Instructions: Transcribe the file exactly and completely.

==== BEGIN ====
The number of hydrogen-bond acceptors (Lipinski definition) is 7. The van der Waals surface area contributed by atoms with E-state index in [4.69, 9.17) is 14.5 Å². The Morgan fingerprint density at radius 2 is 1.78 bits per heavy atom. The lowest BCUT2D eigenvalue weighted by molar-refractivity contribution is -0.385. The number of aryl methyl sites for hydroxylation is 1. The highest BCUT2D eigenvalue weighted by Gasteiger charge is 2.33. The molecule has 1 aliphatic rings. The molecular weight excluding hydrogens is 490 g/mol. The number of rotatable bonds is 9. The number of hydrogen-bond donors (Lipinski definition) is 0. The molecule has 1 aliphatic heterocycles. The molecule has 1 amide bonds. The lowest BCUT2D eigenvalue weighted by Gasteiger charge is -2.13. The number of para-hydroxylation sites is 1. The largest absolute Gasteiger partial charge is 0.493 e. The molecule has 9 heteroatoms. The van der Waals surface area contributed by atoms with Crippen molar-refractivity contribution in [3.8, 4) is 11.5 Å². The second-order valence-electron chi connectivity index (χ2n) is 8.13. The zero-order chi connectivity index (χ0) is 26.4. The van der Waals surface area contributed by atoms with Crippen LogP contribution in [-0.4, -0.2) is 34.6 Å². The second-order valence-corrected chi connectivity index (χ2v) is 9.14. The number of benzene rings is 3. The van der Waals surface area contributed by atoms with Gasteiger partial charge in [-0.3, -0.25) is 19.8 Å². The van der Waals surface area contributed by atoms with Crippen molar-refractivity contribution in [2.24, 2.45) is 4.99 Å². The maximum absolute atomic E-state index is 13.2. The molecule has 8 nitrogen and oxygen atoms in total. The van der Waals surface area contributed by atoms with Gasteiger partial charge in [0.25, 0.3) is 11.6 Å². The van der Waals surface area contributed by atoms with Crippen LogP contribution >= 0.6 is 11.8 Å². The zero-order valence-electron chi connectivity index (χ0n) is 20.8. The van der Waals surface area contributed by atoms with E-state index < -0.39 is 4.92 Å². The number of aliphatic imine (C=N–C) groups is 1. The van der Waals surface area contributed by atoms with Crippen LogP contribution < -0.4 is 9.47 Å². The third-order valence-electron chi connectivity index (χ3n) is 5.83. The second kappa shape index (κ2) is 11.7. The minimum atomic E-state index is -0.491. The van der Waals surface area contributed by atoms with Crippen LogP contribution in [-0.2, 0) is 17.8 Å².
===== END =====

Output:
The number of hydrogen-bond acceptors (Lipinski definition) is 7. The van der Waals surface area contributed by atoms with E-state index in [4.69, 9.17) is 14.5 Å². The Morgan fingerprint density at radius 2 is 1.78 bits per heavy atom. The lowest BCUT2D eigenvalue weighted by molar-refractivity contribution is -0.385. The number of aryl methyl sites for hydroxylation is 1. The highest BCUT2D eigenvalue weighted by Gasteiger charge is 2.33. The molecule has 1 aliphatic rings. The molecular weight excluding hydrogens is 490 g/mol. The number of rotatable bonds is 9. The number of hydrogen-bond donors (Lipinski definition) is 0. The molecule has 1 aliphatic heterocycles. The molecule has 1 amide bonds. The lowest BCUT2D eigenvalue weighted by Gasteiger charge is -2.13. The number of para-hydroxylation sites is 1. The largest absolute Gasteiger partial charge is 0.493 e. The molecule has 9 heteroatoms. The van der Waals surface area contributed by atoms with Crippen molar-refractivity contribution in [3.8, 4) is 11.5 Å². The second-order valence-electron chi connectivity index (χ2n) is 8.13. The zero-order chi connectivity index (χ0) is 26.4. The van der Waals surface area contributed by atoms with Crippen LogP contribution in [-0.4, -0.2) is 34.6 Å². The second-order valence-corrected chi connectivity index (χ2v) is 9.14. The number of benzene rings is 3. The van der Waals surface area contributed by atoms with Gasteiger partial charge in [-0.3, -0.25) is 19.8 Å². The van der Waals surface area contributed by atoms with Crippen molar-refractivity contribution in [2.24, 2.45) is 4.99 Å². The maximum absolute atomic E-state index is 13.2. The molecule has 8 nitrogen and oxygen atoms in total. The van der Waals surface area contributed by atoms with Gasteiger partial charge in [0.25, 0.3) is 11.6 Å². The van der Waals surface area contributed by atoms with Crippen LogP contribution >= 0.6 is 11.8 Å². The zero-order valence-electron chi connectivity index (χ0n) is 20.8. The van der Waals surface area contributed by atoms with E-state index < -0.39 is 4.92 Å². The number of aliphatic imine (C=N–C) groups is 1. The van der Waals surface area contributed by atoms with Crippen LogP contribution < -0.4 is 9.47 Å². The third-order valence-electron chi connectivity index (χ3n) is 5.83. The second kappa shape index (κ2) is 11.7. The minimum atomic E-state index is -0.491. The van der Waals surface area contributed by atoms with Crippen LogP contribution in [-0.2, 0) is 17.8 Å².